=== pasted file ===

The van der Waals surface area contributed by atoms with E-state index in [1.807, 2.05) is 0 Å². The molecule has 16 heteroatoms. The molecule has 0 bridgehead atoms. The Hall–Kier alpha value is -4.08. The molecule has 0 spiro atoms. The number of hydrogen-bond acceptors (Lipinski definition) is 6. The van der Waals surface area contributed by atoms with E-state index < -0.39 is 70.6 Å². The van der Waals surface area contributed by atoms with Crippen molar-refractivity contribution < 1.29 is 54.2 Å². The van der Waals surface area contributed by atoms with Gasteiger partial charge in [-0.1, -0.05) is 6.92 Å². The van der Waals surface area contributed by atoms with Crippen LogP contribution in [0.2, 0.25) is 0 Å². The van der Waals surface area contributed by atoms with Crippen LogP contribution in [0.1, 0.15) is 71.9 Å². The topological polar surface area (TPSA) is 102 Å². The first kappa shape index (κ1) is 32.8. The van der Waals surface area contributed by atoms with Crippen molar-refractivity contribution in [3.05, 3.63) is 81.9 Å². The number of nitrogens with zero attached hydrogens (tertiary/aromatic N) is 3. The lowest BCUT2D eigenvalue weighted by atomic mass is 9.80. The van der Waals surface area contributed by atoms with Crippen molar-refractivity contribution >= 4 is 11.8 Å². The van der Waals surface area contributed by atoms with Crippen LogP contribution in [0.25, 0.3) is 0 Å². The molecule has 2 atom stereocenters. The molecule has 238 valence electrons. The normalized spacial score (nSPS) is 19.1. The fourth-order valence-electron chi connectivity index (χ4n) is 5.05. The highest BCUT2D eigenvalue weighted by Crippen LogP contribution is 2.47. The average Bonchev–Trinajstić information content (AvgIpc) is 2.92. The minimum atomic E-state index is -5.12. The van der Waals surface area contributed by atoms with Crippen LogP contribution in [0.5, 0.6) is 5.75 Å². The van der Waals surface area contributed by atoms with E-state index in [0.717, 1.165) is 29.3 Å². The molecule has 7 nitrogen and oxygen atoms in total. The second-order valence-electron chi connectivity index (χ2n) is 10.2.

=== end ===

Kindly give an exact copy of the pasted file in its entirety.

The van der Waals surface area contributed by atoms with E-state index in [1.807, 2.05) is 0 Å². The molecule has 16 heteroatoms. The molecule has 0 bridgehead atoms. The Hall–Kier alpha value is -4.08. The molecule has 0 spiro atoms. The number of hydrogen-bond acceptors (Lipinski definition) is 6. The van der Waals surface area contributed by atoms with E-state index < -0.39 is 70.6 Å². The van der Waals surface area contributed by atoms with Crippen molar-refractivity contribution < 1.29 is 54.2 Å². The van der Waals surface area contributed by atoms with Gasteiger partial charge in [-0.1, -0.05) is 6.92 Å². The van der Waals surface area contributed by atoms with Crippen LogP contribution in [0.2, 0.25) is 0 Å². The van der Waals surface area contributed by atoms with Crippen LogP contribution in [0.1, 0.15) is 71.9 Å². The topological polar surface area (TPSA) is 102 Å². The first kappa shape index (κ1) is 32.8. The van der Waals surface area contributed by atoms with Crippen molar-refractivity contribution in [3.05, 3.63) is 81.9 Å². The number of nitrogens with zero attached hydrogens (tertiary/aromatic N) is 3. The lowest BCUT2D eigenvalue weighted by atomic mass is 9.80. The van der Waals surface area contributed by atoms with Crippen molar-refractivity contribution >= 4 is 11.8 Å². The van der Waals surface area contributed by atoms with Crippen LogP contribution in [0.25, 0.3) is 0 Å². The molecule has 2 atom stereocenters. The molecule has 238 valence electrons. The normalized spacial score (nSPS) is 19.1. The fourth-order valence-electron chi connectivity index (χ4n) is 5.05. The highest BCUT2D eigenvalue weighted by Crippen LogP contribution is 2.47. The average Bonchev–Trinajstić information content (AvgIpc) is 2.92. The minimum atomic E-state index is -5.12. The van der Waals surface area contributed by atoms with Crippen LogP contribution in [0.5, 0.6) is 5.75 Å². The van der Waals surface area contributed by atoms with E-state index in [0.717, 1.165) is 29.3 Å². The molecule has 7 nitrogen and oxygen atoms in total. The second-order valence-electron chi connectivity index (χ2n) is 10.2.